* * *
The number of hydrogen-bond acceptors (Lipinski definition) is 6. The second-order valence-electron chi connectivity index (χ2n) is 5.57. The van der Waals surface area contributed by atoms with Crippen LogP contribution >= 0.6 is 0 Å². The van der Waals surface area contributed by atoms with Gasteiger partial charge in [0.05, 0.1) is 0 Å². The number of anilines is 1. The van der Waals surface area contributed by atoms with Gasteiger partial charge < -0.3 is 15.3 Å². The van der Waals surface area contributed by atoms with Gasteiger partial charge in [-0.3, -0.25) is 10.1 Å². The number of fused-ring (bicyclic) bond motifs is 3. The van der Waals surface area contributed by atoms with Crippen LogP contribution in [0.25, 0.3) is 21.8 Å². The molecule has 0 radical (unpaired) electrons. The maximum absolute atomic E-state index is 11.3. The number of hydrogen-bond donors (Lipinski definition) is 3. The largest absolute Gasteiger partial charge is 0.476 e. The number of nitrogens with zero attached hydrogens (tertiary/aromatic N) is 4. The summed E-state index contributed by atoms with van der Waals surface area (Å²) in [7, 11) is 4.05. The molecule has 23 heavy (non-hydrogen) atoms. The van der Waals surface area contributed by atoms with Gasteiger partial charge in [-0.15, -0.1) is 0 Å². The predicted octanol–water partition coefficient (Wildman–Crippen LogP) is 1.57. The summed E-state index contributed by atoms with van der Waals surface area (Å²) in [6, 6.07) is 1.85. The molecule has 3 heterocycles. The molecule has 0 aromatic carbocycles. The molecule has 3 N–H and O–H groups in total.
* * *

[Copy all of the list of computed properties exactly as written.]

The number of hydrogen-bond acceptors (Lipinski definition) is 6. The second-order valence-electron chi connectivity index (χ2n) is 5.57. The van der Waals surface area contributed by atoms with Crippen LogP contribution >= 0.6 is 0 Å². The van der Waals surface area contributed by atoms with Gasteiger partial charge in [0.05, 0.1) is 0 Å². The number of anilines is 1. The van der Waals surface area contributed by atoms with Gasteiger partial charge < -0.3 is 15.3 Å². The van der Waals surface area contributed by atoms with Gasteiger partial charge in [-0.3, -0.25) is 10.1 Å². The number of fused-ring (bicyclic) bond motifs is 3. The van der Waals surface area contributed by atoms with Crippen LogP contribution in [0.25, 0.3) is 21.8 Å². The molecule has 0 radical (unpaired) electrons. The maximum absolute atomic E-state index is 11.3. The number of hydrogen-bond donors (Lipinski definition) is 3. The largest absolute Gasteiger partial charge is 0.476 e. The number of nitrogens with zero attached hydrogens (tertiary/aromatic N) is 4. The summed E-state index contributed by atoms with van der Waals surface area (Å²) in [7, 11) is 4.05. The molecule has 23 heavy (non-hydrogen) atoms. The van der Waals surface area contributed by atoms with Gasteiger partial charge in [-0.15, -0.1) is 0 Å². The predicted octanol–water partition coefficient (Wildman–Crippen LogP) is 1.57. The summed E-state index contributed by atoms with van der Waals surface area (Å²) in [6, 6.07) is 1.85. The molecule has 3 heterocycles. The molecule has 0 aromatic carbocycles. The molecule has 3 N–H and O–H groups in total.